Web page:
WATCH: Every Time Tyson Fury Lied On Camera

Published 10/04/2021, 4:58 PM EDT
LOS ANGELES, CA – DECEMBER 01: Tyson Fury looks up as he receives a count from referee Jack Reiss in the ninth round fighting to a draw with Deontay Wilder during the WBC Heavyweight Championship at Staples Center on December 1, 2018 in Los Angeles, California. (Photo by Harry How/Getty Images)

Tyson Fury is a boxing promoter’s dream. ‘The Gypsy King’ is an undefeated WBC heavyweight champion, is probably the best at trash talk, has walked through Deontay Wilder’s right hand, and knows how to create hype around fights.


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The British heavyweight champion is indubitably one of a kind. He holds an unparalleled track record and it seems nearly implausible for most other heavyweights to even come close.


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While he knows how to sell fights, he has quite the track record for not being completely on-point with everything he says on camera. Over the years, he has made some claims that have raised some eyebrows.

Here’s a detailed account of some instances where ‘The Gypsy King’ has lied about certain things-

Lie 1: Anthony Joshua has never fought a prime heavyweight

Before Tyson Fury was scheduled to fight Deontay Wilder as part of their initial trilogy fight contract, there were talks of a mega British heavyweight showdown between Fury and AJ.

Leading up to that fight, Tyson Fury shared his thoughts on Joshua’s record in multiple interviews. He dug into AJ by saying that he has never fought a heavyweight still in his prime.

However, that is far from the truth.

Even before he became the unified heavyweight champion, AJ fought some of the toughest names in the weight class. Joshua defeated Dillian Whyte (16-0-0 at the time) by TKO in 2015, knocked out Charles Martin (who was 23-0-1 back then), Alexander Povetkin, Joseph Parker, and Andy Ruiz twice.

He is also coming off a recent decision loss against the former undisputed cruiserweight champion, Oleksandr Usyk.

Lie 2: Tyson Fury has been trying to fight Joshua since 2011

In a recent interview with Sky Sports, Tyson Fury talked at length about his initial matchup with Anthony Joshua. He pointed out that he has always wanted to face Joshua and also criticized him for ducking the fight.

While one can’t really tell if that claim is true or not, the lie lies in what Fury said in extension to this claim.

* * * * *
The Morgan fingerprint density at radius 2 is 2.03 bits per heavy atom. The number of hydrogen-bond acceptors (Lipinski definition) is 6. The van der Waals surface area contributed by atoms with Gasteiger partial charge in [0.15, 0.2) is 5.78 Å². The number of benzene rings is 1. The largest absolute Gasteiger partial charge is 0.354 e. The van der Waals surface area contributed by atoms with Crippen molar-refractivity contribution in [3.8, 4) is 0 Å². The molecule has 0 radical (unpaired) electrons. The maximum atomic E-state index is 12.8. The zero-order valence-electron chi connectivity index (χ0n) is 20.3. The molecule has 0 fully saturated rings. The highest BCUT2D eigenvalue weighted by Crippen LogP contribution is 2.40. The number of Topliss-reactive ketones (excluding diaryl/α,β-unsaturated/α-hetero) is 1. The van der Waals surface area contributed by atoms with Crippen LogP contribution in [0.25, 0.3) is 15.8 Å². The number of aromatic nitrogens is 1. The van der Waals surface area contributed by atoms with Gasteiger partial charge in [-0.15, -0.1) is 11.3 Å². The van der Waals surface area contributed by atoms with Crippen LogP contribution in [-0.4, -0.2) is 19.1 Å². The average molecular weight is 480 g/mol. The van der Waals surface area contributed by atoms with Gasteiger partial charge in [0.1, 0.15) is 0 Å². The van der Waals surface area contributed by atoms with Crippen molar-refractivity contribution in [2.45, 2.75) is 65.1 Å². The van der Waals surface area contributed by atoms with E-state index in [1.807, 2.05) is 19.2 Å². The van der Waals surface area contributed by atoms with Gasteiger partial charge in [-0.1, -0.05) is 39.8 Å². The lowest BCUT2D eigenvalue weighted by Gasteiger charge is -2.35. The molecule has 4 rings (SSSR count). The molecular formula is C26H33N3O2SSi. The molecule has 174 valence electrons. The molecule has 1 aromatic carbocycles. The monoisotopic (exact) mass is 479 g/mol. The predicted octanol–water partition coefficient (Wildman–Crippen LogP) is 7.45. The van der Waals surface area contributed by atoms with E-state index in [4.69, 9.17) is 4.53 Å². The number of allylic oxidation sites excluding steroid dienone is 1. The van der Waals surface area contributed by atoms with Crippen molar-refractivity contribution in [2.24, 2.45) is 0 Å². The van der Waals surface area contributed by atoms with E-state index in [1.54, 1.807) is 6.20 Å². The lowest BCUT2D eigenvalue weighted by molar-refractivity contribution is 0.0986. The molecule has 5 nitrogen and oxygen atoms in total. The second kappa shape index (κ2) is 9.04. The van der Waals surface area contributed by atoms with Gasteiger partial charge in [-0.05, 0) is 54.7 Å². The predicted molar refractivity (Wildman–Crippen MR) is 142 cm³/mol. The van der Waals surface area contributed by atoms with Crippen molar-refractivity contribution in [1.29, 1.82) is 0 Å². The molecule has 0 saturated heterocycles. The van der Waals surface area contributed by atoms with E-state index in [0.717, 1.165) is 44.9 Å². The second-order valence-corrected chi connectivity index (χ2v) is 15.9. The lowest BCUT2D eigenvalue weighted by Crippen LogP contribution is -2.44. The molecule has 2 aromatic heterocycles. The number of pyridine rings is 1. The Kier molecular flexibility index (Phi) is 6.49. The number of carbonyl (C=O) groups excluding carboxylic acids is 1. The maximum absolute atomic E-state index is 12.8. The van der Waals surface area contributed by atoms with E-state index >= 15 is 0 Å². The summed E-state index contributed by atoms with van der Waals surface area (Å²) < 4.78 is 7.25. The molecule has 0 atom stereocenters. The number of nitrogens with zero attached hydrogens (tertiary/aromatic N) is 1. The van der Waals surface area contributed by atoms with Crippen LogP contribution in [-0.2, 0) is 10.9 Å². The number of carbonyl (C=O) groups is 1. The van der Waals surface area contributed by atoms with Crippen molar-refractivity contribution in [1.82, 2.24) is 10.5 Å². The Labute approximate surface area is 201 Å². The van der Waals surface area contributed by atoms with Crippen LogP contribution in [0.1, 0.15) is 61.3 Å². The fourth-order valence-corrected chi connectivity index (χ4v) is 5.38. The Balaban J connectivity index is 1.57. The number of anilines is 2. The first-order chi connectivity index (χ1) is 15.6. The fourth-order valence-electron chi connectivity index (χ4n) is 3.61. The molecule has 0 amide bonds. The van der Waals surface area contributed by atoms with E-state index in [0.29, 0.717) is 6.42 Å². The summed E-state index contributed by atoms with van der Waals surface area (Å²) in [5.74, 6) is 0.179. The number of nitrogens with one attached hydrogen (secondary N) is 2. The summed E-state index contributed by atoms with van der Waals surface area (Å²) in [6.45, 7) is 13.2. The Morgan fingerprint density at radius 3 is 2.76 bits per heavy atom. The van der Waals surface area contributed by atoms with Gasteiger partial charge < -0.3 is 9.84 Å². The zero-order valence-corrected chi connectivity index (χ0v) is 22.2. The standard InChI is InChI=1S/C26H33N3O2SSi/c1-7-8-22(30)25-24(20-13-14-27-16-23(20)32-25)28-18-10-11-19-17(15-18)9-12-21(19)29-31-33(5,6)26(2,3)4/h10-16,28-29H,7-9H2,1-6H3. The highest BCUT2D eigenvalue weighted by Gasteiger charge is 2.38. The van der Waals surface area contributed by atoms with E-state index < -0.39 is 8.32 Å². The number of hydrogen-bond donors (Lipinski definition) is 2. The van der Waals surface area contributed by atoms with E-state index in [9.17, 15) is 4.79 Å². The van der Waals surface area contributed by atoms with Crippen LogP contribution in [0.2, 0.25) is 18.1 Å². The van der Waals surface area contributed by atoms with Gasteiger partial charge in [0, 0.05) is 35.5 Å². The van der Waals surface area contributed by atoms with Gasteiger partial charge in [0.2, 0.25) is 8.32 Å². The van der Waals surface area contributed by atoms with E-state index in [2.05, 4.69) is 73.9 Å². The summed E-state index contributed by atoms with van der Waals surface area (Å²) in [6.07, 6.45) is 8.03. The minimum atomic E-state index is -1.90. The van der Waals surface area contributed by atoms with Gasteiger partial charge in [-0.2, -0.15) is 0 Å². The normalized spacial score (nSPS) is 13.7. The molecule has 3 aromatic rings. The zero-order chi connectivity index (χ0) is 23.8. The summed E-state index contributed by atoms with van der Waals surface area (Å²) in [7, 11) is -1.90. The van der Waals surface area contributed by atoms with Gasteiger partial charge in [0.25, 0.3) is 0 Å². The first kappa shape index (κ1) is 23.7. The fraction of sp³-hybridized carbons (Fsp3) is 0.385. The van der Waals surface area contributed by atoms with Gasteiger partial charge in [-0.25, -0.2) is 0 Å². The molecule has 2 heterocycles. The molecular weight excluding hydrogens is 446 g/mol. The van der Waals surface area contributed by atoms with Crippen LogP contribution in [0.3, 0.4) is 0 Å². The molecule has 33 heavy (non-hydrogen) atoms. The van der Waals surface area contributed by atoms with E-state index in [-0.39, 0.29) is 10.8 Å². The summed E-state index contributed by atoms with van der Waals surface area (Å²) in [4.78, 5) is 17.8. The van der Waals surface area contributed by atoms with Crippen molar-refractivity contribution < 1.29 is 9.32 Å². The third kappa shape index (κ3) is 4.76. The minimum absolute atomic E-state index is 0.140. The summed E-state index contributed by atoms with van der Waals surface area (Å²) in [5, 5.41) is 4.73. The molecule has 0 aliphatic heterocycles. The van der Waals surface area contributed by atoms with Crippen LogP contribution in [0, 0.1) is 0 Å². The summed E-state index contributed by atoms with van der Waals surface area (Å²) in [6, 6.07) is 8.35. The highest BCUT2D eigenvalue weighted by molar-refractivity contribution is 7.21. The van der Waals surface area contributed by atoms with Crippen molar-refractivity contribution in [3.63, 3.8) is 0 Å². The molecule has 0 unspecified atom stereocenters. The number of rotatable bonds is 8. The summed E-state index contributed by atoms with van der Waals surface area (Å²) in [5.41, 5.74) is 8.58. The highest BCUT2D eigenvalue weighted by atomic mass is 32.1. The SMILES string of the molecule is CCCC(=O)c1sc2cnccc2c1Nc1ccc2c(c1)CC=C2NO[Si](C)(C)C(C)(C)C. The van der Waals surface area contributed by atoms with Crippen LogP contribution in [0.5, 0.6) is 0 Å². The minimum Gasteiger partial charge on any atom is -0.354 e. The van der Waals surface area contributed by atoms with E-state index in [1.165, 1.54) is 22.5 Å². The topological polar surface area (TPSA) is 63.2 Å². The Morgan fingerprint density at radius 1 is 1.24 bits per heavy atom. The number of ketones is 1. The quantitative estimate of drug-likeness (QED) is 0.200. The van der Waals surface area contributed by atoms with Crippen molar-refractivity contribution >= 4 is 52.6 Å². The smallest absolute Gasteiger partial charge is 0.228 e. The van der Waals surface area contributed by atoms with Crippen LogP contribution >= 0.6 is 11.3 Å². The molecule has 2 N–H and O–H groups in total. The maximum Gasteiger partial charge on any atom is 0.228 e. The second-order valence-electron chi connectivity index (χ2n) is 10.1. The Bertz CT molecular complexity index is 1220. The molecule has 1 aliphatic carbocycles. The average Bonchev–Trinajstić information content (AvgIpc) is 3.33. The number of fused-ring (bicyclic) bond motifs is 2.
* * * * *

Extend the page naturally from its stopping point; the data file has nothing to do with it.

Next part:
Tyson Fury highlighted that he has been chasing a fight with Anthony Joshua since 2008. However, that is obviously not true or is at least inaccurate.

According to him, he’s been calling out AJ since 2011; however, that does not add up because AJ did not even start his professional career until 2013. Unlike Fury, he did not start pro-boxing in 2008.

If Fury really did call him out in 2011, that would mean he had called AJ out even before he won gold at the 2012 London Olympics.

Lie 3: Anthony Joshua shied away from fighting him

In the same Sky Sports interview, ‘The Gypsy King’ accused Anthony Joshua of avoiding him in the ring. He said Joshua has been ducking his fight offer. However, in reality, things were almost exactly the opposite.

Anthony Joshua even called out Tyson Fury right after the Kubrat Pulev fight, while he still had his gloves laced.

Later, Joshua’s team presented a $150 million offer to fight in Saudi Arabia.

Fury’s team had not responded to these claims and the offer at the time.

Lie 4- Wilder asked for $8o million to let Tyson Fury fight AJ


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In the Sky Sports interview, Fury announced the suing charge for the Deontay Wilder arbitration was $80 million. However, this is a giant misrepresentation of the true figure.

In May, Sky Sports even released a report that clearly stated that Deontay Wilder had asked for $20 million to let Fury fight Anthony Joshua. This was a clear attempt at making Wilder look like just another opponent seeking a money fight.


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Can you identify any more such lies?



Sanjit Misra

337 articles

Sanjit Misra is a boxing author at EssentiallySports. Sanjit fused this passion for writing with his love for jabs, hooks, weaves, and uppercuts and entered the realm of boxing journalism. The elegance, the science, the techniques, and the finesse of hand-to-hand combat was what initially drew him into the world of boxing.